Search engine marketing (SEM) remains one of the most fiercely contested and fastest growing segments of the online marketing world. eMarketer estimates that more than $8,6-billion was spent on search engine advertising in 2007 in the US alone, up from only $300-million in 2001. 

The Market Researcher projects that the US search market will be worth about $16,6-billion by 2011. Google collected an estimated 75% of paid search advertising in the US in 2007 as the dominant player in this space, while second-placed Yahoo! managed to scrape together a meagre 9% share of the revenues.
Jacqui Boyd, online media planning director at Acceleration Media, comments that, closer to home, Google's decision to open a country office in South Africa is a massive vote of confidence in the potential of the local search market.
"To date, South African marketers have focused their online efforts on banner advertising, but there's reason to believe that our search market is set for explosive growth in 2008 as marketers begin to come to grips with the benefits SEM offers," she says.
"Put simply, SEM means that your ads are generally reaching users who are already interested in the products and services you have to offer. It gives you real time insight into the success of your campaign and the flexibility to adjust your keywords and messaging depending on the response you get from your audience. These benefits are becoming increasingly hard to ignore."
One of the largest advantages for South African businesses is the relatively low cost per click that search offers, making it a compelling option for small businesses that don't have a huge amount of budget to spend. A small B&B in Cape Town can, for example, position itself to international tourists for the FIFA World Cup in 2010 through the clever use of keywords.
"Marketers are also beginning to look at SEM (and organic search) as part of the bigger picture," says Boyd. "Search doesn't act in isolation: if you've run a successful online or offline advertising campaign, you will probably see a spike in searches for your company, its product, or its slogans and catchphrases.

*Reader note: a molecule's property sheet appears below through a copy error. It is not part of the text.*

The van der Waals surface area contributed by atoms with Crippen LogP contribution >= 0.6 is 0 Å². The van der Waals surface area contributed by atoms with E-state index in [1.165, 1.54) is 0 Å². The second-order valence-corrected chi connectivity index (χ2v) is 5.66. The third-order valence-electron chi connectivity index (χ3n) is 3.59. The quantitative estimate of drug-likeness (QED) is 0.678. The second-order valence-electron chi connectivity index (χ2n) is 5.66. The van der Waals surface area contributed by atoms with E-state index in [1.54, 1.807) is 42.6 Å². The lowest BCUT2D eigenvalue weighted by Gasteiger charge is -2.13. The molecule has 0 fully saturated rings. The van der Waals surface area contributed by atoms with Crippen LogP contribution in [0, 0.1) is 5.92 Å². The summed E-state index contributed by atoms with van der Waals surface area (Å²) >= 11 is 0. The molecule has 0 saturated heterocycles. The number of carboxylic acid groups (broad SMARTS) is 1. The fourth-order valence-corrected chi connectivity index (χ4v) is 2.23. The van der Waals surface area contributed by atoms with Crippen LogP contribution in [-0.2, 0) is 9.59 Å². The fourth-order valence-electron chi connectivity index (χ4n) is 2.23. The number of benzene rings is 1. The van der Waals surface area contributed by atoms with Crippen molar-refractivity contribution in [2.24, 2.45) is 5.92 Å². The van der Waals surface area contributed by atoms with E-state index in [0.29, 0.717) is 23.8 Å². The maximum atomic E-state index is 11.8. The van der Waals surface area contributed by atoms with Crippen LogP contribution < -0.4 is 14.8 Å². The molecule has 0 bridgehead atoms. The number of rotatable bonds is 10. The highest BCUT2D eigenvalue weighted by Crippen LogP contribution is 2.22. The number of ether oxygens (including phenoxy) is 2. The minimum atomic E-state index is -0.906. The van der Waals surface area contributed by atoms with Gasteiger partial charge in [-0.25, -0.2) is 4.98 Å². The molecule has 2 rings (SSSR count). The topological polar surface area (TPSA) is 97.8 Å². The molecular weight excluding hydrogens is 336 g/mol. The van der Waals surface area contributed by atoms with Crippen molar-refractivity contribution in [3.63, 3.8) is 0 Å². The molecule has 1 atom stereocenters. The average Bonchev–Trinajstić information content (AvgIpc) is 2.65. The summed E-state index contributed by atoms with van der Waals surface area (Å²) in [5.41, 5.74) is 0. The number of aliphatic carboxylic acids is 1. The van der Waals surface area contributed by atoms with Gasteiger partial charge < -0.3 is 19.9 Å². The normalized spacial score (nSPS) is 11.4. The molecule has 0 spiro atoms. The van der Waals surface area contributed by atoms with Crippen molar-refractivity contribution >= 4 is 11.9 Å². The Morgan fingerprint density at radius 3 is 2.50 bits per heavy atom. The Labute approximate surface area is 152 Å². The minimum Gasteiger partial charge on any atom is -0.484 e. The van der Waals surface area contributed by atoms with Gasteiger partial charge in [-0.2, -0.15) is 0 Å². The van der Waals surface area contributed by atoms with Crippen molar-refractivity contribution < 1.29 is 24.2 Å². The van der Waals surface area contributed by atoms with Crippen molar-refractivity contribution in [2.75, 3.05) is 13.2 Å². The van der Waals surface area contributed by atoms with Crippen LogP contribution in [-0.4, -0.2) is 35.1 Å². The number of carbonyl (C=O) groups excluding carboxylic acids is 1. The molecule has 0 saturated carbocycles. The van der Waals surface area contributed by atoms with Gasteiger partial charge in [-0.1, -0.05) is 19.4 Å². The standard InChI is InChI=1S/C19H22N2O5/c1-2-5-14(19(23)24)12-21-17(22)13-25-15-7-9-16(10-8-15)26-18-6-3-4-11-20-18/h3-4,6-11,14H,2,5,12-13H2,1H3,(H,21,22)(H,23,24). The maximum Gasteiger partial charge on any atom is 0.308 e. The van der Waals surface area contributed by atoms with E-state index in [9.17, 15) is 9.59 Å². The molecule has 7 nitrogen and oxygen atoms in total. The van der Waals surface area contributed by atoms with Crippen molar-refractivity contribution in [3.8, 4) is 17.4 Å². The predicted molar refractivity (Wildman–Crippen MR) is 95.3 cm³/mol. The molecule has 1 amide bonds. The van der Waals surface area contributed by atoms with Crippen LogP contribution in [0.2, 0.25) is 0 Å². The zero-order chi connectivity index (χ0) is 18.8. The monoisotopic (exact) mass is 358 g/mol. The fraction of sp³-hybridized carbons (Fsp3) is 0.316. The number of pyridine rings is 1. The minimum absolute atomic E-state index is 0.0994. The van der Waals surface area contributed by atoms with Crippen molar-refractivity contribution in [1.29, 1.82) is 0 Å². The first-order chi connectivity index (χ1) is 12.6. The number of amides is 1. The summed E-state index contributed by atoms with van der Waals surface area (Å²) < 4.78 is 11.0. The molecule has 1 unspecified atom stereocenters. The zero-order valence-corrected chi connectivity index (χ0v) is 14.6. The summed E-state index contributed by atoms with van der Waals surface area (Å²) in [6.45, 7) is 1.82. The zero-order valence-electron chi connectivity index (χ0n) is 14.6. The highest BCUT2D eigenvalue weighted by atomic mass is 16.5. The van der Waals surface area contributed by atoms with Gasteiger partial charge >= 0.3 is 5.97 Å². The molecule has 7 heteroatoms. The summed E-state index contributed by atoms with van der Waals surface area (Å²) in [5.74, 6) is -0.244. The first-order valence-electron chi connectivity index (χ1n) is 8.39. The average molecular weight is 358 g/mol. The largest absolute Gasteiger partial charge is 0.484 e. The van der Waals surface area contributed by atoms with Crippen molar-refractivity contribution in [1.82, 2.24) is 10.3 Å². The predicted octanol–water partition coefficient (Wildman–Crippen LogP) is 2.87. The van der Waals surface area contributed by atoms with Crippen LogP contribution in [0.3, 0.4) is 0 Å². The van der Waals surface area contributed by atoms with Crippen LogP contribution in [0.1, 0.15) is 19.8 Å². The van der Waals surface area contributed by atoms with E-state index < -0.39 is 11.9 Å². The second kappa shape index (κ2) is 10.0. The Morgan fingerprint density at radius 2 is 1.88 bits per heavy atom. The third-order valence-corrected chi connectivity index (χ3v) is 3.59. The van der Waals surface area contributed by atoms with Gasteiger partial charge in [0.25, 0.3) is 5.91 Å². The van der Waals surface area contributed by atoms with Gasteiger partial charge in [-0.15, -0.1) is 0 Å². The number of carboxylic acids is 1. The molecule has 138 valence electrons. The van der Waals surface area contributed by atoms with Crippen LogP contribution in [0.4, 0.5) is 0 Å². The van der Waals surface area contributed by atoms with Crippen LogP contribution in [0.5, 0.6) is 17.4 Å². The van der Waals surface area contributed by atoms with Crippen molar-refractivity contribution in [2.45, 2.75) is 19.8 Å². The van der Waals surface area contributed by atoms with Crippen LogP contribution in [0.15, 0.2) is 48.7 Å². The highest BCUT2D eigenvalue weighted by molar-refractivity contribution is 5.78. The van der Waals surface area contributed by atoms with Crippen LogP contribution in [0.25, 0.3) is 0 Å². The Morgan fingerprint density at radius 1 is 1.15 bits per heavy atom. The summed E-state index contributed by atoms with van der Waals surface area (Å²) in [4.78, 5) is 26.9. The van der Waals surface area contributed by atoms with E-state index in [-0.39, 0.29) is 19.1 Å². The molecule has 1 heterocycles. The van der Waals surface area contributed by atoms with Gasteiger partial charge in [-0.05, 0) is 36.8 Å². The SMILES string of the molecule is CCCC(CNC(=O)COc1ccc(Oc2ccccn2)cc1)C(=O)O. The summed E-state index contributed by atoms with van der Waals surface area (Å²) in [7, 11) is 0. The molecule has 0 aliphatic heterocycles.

"Companies that understand how search interacts with other elements of their marketing strategy can use their insight to drive great results."
The future for search looks even more exciting, she adds.
"New avenues are continually opening up in the search space, including personalised search, social search and mobile search. Each of these areas are relatively new (especially to the South African market), and show that search is likely to continue to grow and evolve for years to come.
"Big online players, including Google and Microsoft, have flagged online search as an important growth market. There's also growing interest in personalised search – using IP address, Web history, and other personal data the user has given the search engine – to deliver even more relevant targeting."
Of course, the growth of the market has brought some challenges along with it, Boyd says. The surge of interest in SEM from companies around the world, large and small alike, means that the costs of securing prime keywords is climbing as a result of growing demand.
"One can be sure, however, that this rise in demand will create more competition in the market. Although Google dominates the market, there are a range of other choices, including niche and local (South African search engines) that can deliver excellent results at a low cost.
"What has become clear, from some of South Africa's early search success stories and from the massive growth in SEM around the world, is that search is a tool that no marketer can afford to ignore any longer. SEM is a vital component of any balanced online marketing strategy."